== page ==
A musical adventurer with past stints playing indie rock in London, gypsy klezmer music with the traveling Berlin Youth Circus and piano in off-Broadway productions, Italian-born New Yorker, Mauro Remiddi, has decided there’s nothing quite as meaningful as effectively capturing the present. His latest musical endeavor – and first as Porcelain Raft – is called Strange Weekend, and it’s surely the most compelling collection of billowing, synth-filled dream-pop ever recorded within the confines of a small, Brooklyn basement. Between tour dates in Europe, Remiddi reflects on the creation of his Porcelain Raft debut, his explorations of musical context, and on his strangest (read: best-ever) weekend spent hunkered down against a hurricane.
Where did the name Porcelain Raft come from?
I just put the two words together and it felt right straight away. It feels like a name that won’t allow cynical people to like it. They’ll see the raft made of porcelain sink in the water. People that use their imagination however, will question themselves: ‘If it’s not floating on water, what’s it floating on?’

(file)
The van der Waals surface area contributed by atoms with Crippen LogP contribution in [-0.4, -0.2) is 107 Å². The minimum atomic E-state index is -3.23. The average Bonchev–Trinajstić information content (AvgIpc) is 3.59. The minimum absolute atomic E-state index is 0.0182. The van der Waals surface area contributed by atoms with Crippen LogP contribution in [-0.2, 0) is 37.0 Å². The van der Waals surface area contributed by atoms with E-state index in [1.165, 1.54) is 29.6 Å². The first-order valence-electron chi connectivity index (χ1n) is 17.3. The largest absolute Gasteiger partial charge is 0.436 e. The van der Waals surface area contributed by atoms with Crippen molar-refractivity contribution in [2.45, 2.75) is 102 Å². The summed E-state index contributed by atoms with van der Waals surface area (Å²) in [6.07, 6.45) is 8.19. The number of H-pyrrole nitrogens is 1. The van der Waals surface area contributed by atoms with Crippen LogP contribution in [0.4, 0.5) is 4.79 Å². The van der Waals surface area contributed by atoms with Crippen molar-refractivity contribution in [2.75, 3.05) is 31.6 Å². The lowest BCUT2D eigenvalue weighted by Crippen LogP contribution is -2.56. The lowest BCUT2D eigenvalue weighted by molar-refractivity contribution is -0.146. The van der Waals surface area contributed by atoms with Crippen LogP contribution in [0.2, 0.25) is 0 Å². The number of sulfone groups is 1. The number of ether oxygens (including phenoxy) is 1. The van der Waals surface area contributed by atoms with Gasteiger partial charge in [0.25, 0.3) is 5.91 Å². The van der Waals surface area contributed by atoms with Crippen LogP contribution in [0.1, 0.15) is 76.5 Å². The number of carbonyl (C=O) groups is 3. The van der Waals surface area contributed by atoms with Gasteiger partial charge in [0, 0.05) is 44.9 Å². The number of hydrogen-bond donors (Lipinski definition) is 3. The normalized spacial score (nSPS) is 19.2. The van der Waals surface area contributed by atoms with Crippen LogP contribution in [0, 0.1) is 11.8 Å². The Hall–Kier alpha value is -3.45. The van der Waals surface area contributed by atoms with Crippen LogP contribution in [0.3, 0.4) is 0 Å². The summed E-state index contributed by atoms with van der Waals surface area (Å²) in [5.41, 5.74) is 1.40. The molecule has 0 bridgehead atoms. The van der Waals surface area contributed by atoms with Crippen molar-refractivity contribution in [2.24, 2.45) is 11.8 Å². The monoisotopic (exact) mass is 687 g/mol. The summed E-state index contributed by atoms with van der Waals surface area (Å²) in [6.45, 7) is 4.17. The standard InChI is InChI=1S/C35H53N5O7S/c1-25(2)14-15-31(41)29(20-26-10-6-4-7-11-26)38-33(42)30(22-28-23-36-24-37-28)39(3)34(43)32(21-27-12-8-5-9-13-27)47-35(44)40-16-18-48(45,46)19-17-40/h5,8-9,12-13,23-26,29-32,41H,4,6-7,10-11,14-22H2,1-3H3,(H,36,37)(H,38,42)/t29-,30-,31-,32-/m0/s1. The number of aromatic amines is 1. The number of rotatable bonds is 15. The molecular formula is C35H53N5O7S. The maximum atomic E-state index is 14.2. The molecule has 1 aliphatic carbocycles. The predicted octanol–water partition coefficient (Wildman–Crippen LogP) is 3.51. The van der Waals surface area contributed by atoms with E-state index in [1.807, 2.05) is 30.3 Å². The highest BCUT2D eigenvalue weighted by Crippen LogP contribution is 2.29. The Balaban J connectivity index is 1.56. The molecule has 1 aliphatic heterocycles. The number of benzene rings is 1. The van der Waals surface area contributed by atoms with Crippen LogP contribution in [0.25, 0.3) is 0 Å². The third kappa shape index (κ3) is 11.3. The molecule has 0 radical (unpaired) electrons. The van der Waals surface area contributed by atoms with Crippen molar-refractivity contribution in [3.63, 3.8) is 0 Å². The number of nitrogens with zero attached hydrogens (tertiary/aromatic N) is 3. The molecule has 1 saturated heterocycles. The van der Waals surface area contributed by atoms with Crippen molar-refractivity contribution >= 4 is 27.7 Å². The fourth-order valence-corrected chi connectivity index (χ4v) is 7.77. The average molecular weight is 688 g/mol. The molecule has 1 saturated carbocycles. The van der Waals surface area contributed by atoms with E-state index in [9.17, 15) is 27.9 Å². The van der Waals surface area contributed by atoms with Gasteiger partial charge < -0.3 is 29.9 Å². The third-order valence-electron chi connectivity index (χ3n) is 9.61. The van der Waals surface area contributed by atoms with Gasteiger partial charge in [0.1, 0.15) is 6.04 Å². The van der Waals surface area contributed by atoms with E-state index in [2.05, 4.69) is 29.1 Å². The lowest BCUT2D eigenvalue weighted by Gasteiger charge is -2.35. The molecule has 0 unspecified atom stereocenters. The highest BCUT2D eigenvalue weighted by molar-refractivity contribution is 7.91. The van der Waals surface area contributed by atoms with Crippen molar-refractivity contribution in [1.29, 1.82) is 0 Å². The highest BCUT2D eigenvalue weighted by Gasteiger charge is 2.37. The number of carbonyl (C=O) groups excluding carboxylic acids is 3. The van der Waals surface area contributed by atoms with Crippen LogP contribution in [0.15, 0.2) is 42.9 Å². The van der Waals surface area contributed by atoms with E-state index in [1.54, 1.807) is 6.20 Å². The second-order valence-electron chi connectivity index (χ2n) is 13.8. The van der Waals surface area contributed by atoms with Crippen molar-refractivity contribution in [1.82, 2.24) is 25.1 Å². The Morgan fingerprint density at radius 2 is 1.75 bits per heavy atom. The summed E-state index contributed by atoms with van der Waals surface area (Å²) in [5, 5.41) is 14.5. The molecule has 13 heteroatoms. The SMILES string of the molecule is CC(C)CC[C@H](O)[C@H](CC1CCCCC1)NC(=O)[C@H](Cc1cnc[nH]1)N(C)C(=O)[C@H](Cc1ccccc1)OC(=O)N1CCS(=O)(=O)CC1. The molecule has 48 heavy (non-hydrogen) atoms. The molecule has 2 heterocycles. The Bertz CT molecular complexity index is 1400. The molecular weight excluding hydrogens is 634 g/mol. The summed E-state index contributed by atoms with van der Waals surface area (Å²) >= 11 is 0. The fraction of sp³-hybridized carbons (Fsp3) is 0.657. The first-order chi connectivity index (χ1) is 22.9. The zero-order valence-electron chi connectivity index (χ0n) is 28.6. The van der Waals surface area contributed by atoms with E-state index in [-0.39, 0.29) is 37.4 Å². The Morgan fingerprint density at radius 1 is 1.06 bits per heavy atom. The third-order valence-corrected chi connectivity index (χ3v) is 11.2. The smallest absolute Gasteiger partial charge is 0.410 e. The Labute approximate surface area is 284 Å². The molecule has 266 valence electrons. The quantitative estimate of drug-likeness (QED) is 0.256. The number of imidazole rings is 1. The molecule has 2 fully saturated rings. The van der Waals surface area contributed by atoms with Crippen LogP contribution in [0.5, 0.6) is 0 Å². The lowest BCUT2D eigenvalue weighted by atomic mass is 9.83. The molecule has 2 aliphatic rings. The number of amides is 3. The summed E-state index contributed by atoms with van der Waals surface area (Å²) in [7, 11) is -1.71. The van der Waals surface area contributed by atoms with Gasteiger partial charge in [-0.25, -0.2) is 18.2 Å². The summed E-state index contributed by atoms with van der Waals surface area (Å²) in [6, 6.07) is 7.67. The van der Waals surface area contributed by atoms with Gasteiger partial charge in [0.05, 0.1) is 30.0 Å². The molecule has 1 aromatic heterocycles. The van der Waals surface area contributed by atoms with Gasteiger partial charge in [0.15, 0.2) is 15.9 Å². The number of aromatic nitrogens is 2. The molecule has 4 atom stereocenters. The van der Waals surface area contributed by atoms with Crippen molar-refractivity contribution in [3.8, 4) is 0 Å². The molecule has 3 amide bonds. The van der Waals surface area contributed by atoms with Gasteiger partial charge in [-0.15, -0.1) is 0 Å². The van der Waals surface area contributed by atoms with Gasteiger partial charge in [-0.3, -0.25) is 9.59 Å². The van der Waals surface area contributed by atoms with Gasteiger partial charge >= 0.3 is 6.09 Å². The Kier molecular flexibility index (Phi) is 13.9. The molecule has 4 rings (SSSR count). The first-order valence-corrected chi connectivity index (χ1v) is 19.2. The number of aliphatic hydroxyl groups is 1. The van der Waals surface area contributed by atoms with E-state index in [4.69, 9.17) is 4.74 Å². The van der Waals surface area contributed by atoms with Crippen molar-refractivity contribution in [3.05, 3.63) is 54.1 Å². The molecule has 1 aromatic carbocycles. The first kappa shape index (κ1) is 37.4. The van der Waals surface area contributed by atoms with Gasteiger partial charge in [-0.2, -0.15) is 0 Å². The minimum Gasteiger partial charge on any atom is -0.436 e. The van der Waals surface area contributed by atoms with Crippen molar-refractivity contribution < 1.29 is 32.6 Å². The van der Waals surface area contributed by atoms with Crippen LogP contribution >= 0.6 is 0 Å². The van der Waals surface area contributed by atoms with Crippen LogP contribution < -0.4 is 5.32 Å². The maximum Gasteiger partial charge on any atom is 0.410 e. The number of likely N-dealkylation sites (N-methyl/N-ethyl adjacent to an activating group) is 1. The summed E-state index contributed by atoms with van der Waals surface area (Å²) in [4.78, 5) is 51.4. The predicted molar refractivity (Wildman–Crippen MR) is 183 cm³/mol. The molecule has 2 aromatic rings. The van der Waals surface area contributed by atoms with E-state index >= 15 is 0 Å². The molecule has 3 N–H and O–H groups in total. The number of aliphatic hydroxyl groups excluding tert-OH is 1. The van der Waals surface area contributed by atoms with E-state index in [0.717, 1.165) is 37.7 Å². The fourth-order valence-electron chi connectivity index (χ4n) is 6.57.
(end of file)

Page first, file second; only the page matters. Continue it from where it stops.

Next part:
Your musical experience is so diverse, how do you begin to whittle down your influences and extract Porcelain Raft?
I think influences are always unconscious and you never really know where an idea has its root, really. That’s the beauty of it: you make music and then it tells you what has remained inside you after all this time.
Where were you at in your life when you wrote Strange Weekend – and did it shape the sound and feel of the record?
I had just moved to Brooklyn deciding that it was my new home. I met the most important woman of my life –Grace – and we were preparing to be married right after the album was recorded. It was a new place and a new chapter of my life with so much going on, but I didn’t really forge or shape the sound. It’s the way it came about and I let it be without touching it too much.
Is it meant to tell a story of any kind?